The first intercollegiate women’s basketball game, played between Stanford University and University of California Berkeley in 1896, is told through the point of view of Agnes Morely, a girl raised on a ranch and sent to Stanford to learn how to be a lady. The excitement of this historic game comes to life through Matt Collins’ illustrations that seem to leap off the slightly oversized pages in an almost 3-D style. An author’s note and timeline fill in details.

    Comments (-1)
  • Drawing from Memory

    by Allen Say Year Published:
    Photographs, color illustrations, comic book panels, and sketches accompany the story of Caldecott Medal Winner Allen Say’s early life in Japan during and after WWII. Say explores his relationship with his family, his love of drawing, and meeting and working with his eventual sensei, cartoonist Nora Shinpei. Readers will be drawn into the variety and depth of illustrations, Say’s obvious fervor for his art, his journey through youth and discovery of his passion for cartooning. Includes author’s note with further information about Say’s sensei, along with photographs and drawings.

    Comments (-1)
  • Every Thing On It

    by Shel Silverstein Year Published:
    This book of poetry and whimsical line drawings from Shel Silverstein ranges from silly to sweet, from gross to thoughtful, and all the wonderful things in between. Over 130 poems have been selected by Silverstein’s family and are sure to please old and new fans alike.

    Comments (-1)
  • Friends:  True Stories of Extraordinary Animal Fri

    Friends: True Stories of Extraordinary Animal Friendships

    by Catherine Thimmesh Year Published:
    A short poem and a background story accompany each photo of unusual animal pairs (Asiatic Bear/Cat, Camel/Pig, Frog/Mouse) in this wonderful book about friendship.

    Comments (-1)
  • In Search of Sasquatch

    by Kelly Milner Halls Year Published:
    Review the evidence and decide for yourself if Sasquatch is really out there.

    Comments (-1)
  • Just Being Audrey

    by Margaret Cardillo Year Published:
    Through this excellent picture book biography, experience Audrey Hepburn’s life. Learn about her youth in Nazi occupied Paris and her work helping impoverished children through UNICEF. With light, breezy illustrations by Julia Denos, this moving tribute perfectly captures this influential woman.

    Comments (-1)
  • Lemonade, and Other Poems Squeezed from a Single Word

    by Bob Raczka Year Published:
    Each poem in this creative collection is comprised of its one-word title. The letters in each poem line up directly under the original letter in the title as if they are falling down the page, leaving the reader with a puzzle: working out the poem through the unconventional spacing. Flip the page to see the poem in its correct order. Raczka credits Andrew Russ for this challenging and fun approach to poetry.

    Comments (-1)
  • Nurse, Soldier, Spy: The Story of Sarah Edmonds, a Civil War Hero

    by Marissa Moss Year Published:
    Nineteen year old Sarah Edmonds disguises herself as a man and enlists to fight for the North during the Civil War. S/he excels as a soldier, nurses the wounded, becomes a spy and successfully infiltrates a Confederate camp. Though she was an unsung hero until after the war, she is now recognized as a courageous woman who chose to fight for her country.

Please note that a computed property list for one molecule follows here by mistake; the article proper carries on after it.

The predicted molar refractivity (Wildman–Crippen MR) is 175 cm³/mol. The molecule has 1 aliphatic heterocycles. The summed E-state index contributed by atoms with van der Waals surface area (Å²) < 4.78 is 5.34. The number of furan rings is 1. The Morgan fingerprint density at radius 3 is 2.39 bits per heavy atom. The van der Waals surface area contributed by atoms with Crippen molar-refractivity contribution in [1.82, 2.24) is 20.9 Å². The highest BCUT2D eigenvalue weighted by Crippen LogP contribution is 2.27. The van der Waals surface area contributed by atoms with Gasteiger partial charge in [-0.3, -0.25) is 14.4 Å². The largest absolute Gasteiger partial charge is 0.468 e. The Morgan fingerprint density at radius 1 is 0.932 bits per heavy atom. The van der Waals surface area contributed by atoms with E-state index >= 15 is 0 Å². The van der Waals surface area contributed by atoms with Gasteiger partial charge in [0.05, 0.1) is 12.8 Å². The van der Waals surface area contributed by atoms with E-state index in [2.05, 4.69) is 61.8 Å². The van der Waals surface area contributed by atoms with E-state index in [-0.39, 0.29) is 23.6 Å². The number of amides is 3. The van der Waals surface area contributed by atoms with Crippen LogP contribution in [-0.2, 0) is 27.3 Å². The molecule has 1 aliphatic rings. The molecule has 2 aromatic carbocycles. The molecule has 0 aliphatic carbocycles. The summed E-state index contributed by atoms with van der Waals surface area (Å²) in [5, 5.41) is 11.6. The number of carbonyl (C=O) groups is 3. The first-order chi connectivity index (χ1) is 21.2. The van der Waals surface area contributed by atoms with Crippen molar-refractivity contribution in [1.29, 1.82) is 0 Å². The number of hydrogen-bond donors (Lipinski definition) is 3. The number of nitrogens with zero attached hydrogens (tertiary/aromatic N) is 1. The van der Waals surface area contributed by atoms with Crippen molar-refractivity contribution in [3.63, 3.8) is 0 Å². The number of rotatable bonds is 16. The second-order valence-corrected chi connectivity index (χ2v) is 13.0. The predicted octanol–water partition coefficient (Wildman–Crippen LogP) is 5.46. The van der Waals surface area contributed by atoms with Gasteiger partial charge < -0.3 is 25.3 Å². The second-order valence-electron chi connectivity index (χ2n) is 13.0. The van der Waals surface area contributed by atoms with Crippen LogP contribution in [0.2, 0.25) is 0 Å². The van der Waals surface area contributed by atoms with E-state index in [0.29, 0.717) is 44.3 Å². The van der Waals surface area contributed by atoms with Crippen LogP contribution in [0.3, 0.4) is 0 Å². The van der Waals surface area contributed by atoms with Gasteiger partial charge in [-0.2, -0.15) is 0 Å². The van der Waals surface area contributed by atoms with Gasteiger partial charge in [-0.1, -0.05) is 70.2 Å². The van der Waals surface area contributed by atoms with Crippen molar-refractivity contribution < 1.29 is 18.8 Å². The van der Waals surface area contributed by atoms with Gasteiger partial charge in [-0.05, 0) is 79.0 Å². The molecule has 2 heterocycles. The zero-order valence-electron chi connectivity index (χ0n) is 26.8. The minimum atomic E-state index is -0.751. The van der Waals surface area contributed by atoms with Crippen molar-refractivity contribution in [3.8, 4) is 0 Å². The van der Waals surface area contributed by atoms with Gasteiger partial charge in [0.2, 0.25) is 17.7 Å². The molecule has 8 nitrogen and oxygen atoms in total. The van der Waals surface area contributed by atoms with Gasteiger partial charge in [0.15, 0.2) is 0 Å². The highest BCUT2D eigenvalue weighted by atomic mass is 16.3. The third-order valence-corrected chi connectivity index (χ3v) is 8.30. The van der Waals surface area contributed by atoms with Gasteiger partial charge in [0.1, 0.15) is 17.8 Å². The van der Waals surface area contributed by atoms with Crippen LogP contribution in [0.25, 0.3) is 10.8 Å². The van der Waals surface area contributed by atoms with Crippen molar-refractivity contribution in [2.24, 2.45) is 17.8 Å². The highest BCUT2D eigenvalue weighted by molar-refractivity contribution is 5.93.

Comments (-1)
  • Odd Ball:  Hilarious, Unusual & Bizarre Baseball M

    Odd Ball: Hilarious, Unusual & Bizarre Baseball Moments

    by Timoth Tocher Year Published:
    Zany stories from baseball grouped into nine “innings,” each with a theme such as ears, birds, or fouls. Illustrated with black and white sketches and cartoons by Stacy Curtis, the book concludes with odd facts about the players.

    Comments (-1)
  • Planting the Wild Garden

    by Kathryn O. Galbraith Year Published:
    Travel as a seed does, with winds, raindrops and animals, to become a wild garden.

    Comments (-1)
  • Saving Audie: A Pit Bull Puppy Gets a Second Chance

    by Dorothy Hinshaw Patent Year Published:
    Groomed to be part of Michael Vick’s dog-fighting ring, the black pit bull terrier is rescued, renamed after World War II hero Audie Murphy, and given a second chance at life. The book follows his recovery with many months of medical care and intense training.

    Comments (-1)
  • The Mangrove Tree: Planting Trees to Feed Families

    by Susan L. Roth and Cindy Trumbore. Year Published:
    Gordon H. Sato helps the lives of those in the African village of Hargigo by teaching the villagers to plant, care for, and harvest mangrove trees. With narrative on one side of each double page spread and cumulative verse on the other, the text appeals to a variety of readers. Collage illustrations draw the reader into the villagers’ world and accompany the text beautifully. Includes afterword with additional facts and photos about Sato and his mangrove tree project, glossary, web sites, and sources.

    Comments (-1)
  • Thunder Birds: Nature’s Flying Predators

    by Jim Arnosky Year Published:
    With stunning, life-size paintings and interesting and engaging text, readers learn about nature’s most fearsome flying predators from expert naturalist Jim Arnosky. From the common barn owl, to speeding falcons, to the elegant heron, the fun facts and fold out pages will be crowd pleasers!

    Comments (-1)